Art Therapy Exhibitions: Exploitation or Advocacy?
AMA Journal of Ethics, January 2017
Promoting awareness of human trafficking by sharing trauma survivors' art and summaries of their life stories suggests ethical complexities that have been typically neglected by bioethicists. Although these survivors voluntarily share the objects they created during art therapy sessions, they are still at risk of harm, including further exploitation, due to their vulnerability, high rates of victim sensitivity, and the mental health consequences of their traumatic experiences. While some argue that the benefits of sublimation and art therapy for human trafficking survivors make sharing their art worth the risk, anti-trafficking organizations and supporters of such art exhibitions have responsibilities to be trauma informed.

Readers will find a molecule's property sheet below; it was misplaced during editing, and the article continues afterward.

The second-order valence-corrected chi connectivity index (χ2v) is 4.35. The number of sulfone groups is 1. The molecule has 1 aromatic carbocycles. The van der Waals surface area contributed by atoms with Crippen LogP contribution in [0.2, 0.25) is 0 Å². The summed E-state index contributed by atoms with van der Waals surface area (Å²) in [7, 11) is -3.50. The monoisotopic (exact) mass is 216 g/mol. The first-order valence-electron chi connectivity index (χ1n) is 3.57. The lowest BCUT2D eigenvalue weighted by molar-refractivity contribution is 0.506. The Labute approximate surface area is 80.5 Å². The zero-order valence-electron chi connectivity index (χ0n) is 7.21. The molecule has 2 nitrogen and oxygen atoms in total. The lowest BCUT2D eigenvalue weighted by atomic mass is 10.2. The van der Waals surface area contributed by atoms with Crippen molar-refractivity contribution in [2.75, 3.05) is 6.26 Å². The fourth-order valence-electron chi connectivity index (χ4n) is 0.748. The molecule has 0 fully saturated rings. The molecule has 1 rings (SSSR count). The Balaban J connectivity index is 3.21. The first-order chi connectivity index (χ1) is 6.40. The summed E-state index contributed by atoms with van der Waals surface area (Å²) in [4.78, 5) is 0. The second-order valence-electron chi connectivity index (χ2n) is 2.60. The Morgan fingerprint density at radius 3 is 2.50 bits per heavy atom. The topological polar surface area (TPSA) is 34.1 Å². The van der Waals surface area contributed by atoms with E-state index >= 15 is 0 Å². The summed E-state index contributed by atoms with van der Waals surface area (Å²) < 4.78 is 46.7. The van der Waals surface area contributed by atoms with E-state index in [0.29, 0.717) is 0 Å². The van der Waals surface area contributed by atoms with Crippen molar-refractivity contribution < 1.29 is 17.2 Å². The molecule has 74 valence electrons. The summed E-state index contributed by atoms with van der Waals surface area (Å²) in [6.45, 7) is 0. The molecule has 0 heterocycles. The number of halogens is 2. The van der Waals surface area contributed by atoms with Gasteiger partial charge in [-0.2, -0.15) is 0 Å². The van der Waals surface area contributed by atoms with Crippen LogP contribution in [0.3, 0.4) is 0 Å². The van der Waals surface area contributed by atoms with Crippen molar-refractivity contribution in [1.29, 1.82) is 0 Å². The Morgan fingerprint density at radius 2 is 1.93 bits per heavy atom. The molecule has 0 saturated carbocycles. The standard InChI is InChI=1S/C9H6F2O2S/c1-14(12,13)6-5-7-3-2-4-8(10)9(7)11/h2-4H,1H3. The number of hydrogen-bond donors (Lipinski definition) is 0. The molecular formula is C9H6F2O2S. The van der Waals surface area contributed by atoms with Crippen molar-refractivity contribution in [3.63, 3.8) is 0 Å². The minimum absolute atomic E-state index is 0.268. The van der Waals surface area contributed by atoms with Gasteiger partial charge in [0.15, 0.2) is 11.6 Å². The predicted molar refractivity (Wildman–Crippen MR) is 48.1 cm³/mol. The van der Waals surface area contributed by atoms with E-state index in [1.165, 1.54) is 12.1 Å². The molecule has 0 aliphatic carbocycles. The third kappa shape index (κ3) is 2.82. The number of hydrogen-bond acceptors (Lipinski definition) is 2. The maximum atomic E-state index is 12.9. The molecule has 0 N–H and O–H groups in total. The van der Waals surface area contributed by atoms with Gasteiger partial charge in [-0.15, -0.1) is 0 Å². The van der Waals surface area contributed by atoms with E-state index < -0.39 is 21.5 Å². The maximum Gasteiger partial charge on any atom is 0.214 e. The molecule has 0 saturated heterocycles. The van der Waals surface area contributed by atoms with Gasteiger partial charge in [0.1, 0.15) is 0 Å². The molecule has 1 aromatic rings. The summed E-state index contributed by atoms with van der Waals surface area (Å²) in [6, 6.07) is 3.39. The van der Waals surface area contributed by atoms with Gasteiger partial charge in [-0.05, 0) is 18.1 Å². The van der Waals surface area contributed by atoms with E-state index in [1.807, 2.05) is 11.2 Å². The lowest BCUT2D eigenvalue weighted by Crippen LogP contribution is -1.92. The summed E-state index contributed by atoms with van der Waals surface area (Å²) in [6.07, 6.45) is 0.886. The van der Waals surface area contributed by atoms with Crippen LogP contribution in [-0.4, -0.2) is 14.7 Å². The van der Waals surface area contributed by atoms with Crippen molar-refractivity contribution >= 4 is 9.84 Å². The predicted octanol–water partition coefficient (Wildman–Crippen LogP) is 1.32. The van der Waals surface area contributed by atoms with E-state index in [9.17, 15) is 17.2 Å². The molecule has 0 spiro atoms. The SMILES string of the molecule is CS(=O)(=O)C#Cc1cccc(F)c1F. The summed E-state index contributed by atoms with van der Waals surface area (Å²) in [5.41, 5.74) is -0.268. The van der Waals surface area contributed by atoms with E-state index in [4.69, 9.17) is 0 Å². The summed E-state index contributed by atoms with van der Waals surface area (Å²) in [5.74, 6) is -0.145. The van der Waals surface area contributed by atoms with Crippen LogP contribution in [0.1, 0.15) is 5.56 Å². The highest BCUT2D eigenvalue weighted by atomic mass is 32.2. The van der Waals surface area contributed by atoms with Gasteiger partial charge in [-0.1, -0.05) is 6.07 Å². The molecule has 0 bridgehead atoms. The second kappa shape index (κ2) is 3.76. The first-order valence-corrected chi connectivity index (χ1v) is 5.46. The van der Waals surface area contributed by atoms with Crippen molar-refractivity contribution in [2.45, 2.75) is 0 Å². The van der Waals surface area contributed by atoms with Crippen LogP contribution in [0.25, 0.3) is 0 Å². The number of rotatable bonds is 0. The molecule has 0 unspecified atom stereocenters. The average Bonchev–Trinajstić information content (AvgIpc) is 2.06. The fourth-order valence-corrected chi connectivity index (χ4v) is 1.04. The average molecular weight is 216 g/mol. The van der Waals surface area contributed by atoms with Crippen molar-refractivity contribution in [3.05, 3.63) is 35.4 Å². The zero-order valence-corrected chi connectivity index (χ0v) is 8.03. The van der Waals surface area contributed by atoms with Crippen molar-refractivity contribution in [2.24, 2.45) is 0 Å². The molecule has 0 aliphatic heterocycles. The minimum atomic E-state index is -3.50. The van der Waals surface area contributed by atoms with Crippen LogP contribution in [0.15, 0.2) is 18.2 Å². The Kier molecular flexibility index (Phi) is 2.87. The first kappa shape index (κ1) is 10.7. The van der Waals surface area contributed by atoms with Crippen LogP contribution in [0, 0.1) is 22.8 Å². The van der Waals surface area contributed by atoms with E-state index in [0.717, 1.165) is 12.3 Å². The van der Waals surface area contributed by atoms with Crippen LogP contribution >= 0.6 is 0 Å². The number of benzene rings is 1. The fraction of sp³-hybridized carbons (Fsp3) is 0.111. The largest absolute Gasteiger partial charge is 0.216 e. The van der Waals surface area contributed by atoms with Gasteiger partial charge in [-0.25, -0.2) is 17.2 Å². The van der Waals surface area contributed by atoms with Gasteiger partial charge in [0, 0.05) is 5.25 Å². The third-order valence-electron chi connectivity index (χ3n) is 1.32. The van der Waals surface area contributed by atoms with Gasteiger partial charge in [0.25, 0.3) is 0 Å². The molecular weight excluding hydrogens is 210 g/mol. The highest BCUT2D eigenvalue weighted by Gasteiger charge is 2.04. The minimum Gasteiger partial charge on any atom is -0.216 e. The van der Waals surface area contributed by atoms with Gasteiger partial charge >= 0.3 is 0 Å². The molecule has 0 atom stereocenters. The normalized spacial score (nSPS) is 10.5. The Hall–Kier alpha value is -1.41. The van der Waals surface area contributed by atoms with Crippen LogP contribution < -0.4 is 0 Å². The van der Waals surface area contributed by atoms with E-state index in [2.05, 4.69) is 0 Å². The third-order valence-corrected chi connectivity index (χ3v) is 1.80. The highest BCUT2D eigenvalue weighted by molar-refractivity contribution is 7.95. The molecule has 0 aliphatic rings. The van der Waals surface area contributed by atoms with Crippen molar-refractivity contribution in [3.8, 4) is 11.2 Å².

|Members of the public||3||75%|
|Practitioners (doctors, other healthcare professionals)||1||25%|
|Readers by professional status||Count||As %|
|Student > Master||9||33%|
|Student > Bachelor||5||19%|
|Student > Ph. D. Student||4||15%|
|Student > Doctoral Student||3||11%|
|Student > Postgraduate||2||7%|
|Readers by discipline||Count||As %|
|Medicine and Dentistry||6||22%|
|Nursing and Health Professions||3||11%|
|Arts and Humanities||3||11%|